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Lee, Elmer

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It's actually very exciting.  IMHO the radio is well beyond adequate in terms of performance.  The loudest thing I ever hear is 25dB below where my 6300 crunches, the filters are 50hz, the tuning is 1hz etc.  When I got my 6300 I reset my DXCC total back to  zero and wondered how many countries/bands I could work in 6 months.  My operating became goal directed but not obsessively so.  I started on June 6th 2012.  On Jan 6th of the next year using a vertical I had completed 7 band DXCC and had 85 countries on the 8th band, not all confirmed but unique bandfills in the log.  So clearly the "Sherwood numbers performance" isn't an issue.  

The power of the radio is in how its performance is multiplied by the way it can  become an extension of the operator, and it is in that set of features the radio excels.  It's not that it can drive a 40in monitor that makes the radio excel, it's the fact that each pixel is 1.5 hz wide and so you can see under the noise on what ever monitor you are using.  It's in the way the waterfall works, that gives extra information about the history of what just transpired, because the waterfall is a way to look several minutes back into time, and it's a way to discern coherence from noise.  I was one of 431 NA hams to work EP6T on 30M last year strictly because of the information the panadapter provided.  You better believe there were more than 431 NA hams trying to bag this #2 needed entity on 30M.  It was the panadapter that told me where to transmit.  So you can complain how the GUI isn't complete bla bla bla, but the power it does provide, I think often goes unrecognized and is critical to making contacts.  It is that kind of nuance the "Sherwood numbers" do not address.

The real fun is in the erector set nature of the system available through the API's.  I can and do make my radio station directly an extension of my vision and budget.  It gives me a way to further draw together a whole which due to its integration is much greater than its parts.  Another nuance never addressed by the "Sherwood numbers" but probably the reason I have so much fun with this radio.  

"The story of innovation has not changed. It has always been a small team of people who have a new idea, typically not understood by people around them and their executives."   Eric Schmidt Chairman Google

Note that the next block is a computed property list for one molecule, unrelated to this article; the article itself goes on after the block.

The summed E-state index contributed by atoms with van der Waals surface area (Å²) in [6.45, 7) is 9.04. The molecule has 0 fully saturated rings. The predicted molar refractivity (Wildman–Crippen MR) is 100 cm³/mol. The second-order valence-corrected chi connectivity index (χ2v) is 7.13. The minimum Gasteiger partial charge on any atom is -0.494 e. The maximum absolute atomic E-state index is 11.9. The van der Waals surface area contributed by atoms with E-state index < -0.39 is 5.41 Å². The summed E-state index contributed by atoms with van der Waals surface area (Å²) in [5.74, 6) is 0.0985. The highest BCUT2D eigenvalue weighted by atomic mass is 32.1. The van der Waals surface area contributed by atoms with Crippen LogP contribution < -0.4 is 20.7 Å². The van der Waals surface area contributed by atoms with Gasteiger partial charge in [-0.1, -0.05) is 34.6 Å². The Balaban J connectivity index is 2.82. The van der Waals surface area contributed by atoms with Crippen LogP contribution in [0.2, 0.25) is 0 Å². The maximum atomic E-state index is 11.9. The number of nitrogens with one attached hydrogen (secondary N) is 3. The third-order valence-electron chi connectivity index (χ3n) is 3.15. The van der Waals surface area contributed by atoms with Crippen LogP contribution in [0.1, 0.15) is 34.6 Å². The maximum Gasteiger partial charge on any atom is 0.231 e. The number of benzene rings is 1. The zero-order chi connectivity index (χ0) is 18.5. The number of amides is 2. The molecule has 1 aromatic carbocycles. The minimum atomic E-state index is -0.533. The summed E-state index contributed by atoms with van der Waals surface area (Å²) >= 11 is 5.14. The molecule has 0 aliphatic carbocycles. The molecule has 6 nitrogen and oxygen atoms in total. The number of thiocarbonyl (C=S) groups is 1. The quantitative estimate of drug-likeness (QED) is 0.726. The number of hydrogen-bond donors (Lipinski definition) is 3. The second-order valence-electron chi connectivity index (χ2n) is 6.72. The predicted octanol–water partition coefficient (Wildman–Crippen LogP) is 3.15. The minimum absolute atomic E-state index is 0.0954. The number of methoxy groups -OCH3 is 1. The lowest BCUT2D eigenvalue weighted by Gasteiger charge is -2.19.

This statement describes what is in operation here.  Gerald/Flex has created a ham radio innovation engine.   That to some extent extends to a symbiosis with its user base because it is the user base that literally keeps the relationship alive.  It has always been thus since the SDR-1000 days.   As soon as Flex looses this and tries to become something less, (ie starts worrying about the competition) the second derivative on the growth curve goes negative.  So I wouldn't change a damn thing.

73  W9OY
(Edited)
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Bill -VA3WTB

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Flex has been doing this for a long time,,longer than anyone. It is clear that Flex is the benchmark for everyone to stride for in SDR. The hardest thing about being #1 is staying there.

As a Canadian we look at our Hockey, something we started. All countries in the world watched and looked at how we develop players. In time many countries developed programs much the same and have had good returns on their efforts. Now it is harder for Us to stay at the top. And some years we are not.
For Flex to stay at the top, it will be a continual effort as many companies learn from them.
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Steve - N5AC, VP Engineering / CTO

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This is absolutely true, Bill.  I tell folks here at Flex that we are in a race.  It's a sad, but true fact that the follower has it easier than the leader.  In the history of business, the followers are often hungrier because they are not on top and they get to copy the successful aspects of the leaders and bypass the mistakes of the leaders, claiming they are smarter and didn't make the same mistakes.  Customers often do not care who blazed the trail, they just want the best perceived value.  Frankly, we see part of our challenge is to beat the followers at their own game -- assimilate their popular benefits and bypass their mistakes pointed out in industry.